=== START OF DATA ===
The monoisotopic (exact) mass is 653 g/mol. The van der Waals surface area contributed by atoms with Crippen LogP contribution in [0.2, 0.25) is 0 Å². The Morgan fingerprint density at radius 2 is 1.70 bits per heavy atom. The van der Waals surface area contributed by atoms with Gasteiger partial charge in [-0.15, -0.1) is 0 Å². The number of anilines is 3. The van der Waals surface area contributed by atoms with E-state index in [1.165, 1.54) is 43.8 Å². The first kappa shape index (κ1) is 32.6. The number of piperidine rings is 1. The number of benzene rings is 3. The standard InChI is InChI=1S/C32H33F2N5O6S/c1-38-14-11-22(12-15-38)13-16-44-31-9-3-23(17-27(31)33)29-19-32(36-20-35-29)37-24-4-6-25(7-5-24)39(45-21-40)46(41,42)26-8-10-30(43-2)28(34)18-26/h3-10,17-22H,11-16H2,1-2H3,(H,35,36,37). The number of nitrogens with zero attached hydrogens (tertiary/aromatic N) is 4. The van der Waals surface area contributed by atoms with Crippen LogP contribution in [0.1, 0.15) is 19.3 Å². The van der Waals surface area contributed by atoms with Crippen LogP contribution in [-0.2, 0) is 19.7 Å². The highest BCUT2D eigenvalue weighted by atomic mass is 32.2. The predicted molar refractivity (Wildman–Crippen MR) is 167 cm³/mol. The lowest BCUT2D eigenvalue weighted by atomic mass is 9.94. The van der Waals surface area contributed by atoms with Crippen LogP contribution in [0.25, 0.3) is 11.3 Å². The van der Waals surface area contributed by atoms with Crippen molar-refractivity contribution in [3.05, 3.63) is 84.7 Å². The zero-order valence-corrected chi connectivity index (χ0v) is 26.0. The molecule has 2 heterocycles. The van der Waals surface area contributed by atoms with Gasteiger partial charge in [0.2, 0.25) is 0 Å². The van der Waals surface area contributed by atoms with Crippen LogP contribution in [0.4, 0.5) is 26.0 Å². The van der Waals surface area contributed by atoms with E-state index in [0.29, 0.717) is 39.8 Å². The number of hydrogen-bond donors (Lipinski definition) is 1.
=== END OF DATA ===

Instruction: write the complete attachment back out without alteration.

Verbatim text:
The monoisotopic (exact) mass is 653 g/mol. The van der Waals surface area contributed by atoms with Crippen LogP contribution in [0.2, 0.25) is 0 Å². The Morgan fingerprint density at radius 2 is 1.70 bits per heavy atom. The van der Waals surface area contributed by atoms with Gasteiger partial charge in [-0.15, -0.1) is 0 Å². The number of anilines is 3. The van der Waals surface area contributed by atoms with E-state index in [1.165, 1.54) is 43.8 Å². The first kappa shape index (κ1) is 32.6. The number of piperidine rings is 1. The number of benzene rings is 3. The standard InChI is InChI=1S/C32H33F2N5O6S/c1-38-14-11-22(12-15-38)13-16-44-31-9-3-23(17-27(31)33)29-19-32(36-20-35-29)37-24-4-6-25(7-5-24)39(45-21-40)46(41,42)26-8-10-30(43-2)28(34)18-26/h3-10,17-22H,11-16H2,1-2H3,(H,35,36,37). The number of nitrogens with zero attached hydrogens (tertiary/aromatic N) is 4. The van der Waals surface area contributed by atoms with Crippen LogP contribution in [0.1, 0.15) is 19.3 Å². The van der Waals surface area contributed by atoms with Crippen LogP contribution in [-0.2, 0) is 19.7 Å². The highest BCUT2D eigenvalue weighted by atomic mass is 32.2. The predicted molar refractivity (Wildman–Crippen MR) is 167 cm³/mol. The lowest BCUT2D eigenvalue weighted by atomic mass is 9.94. The van der Waals surface area contributed by atoms with Crippen LogP contribution in [0.25, 0.3) is 11.3 Å². The van der Waals surface area contributed by atoms with Crippen molar-refractivity contribution in [3.05, 3.63) is 84.7 Å². The zero-order valence-corrected chi connectivity index (χ0v) is 26.0. The molecule has 2 heterocycles. The van der Waals surface area contributed by atoms with Gasteiger partial charge in [0.2, 0.25) is 0 Å². The van der Waals surface area contributed by atoms with Crippen LogP contribution in [0.4, 0.5) is 26.0 Å². The van der Waals surface area contributed by atoms with E-state index in [0.29, 0.717) is 39.8 Å². The number of hydrogen-bond donors (Lipinski definition) is 1.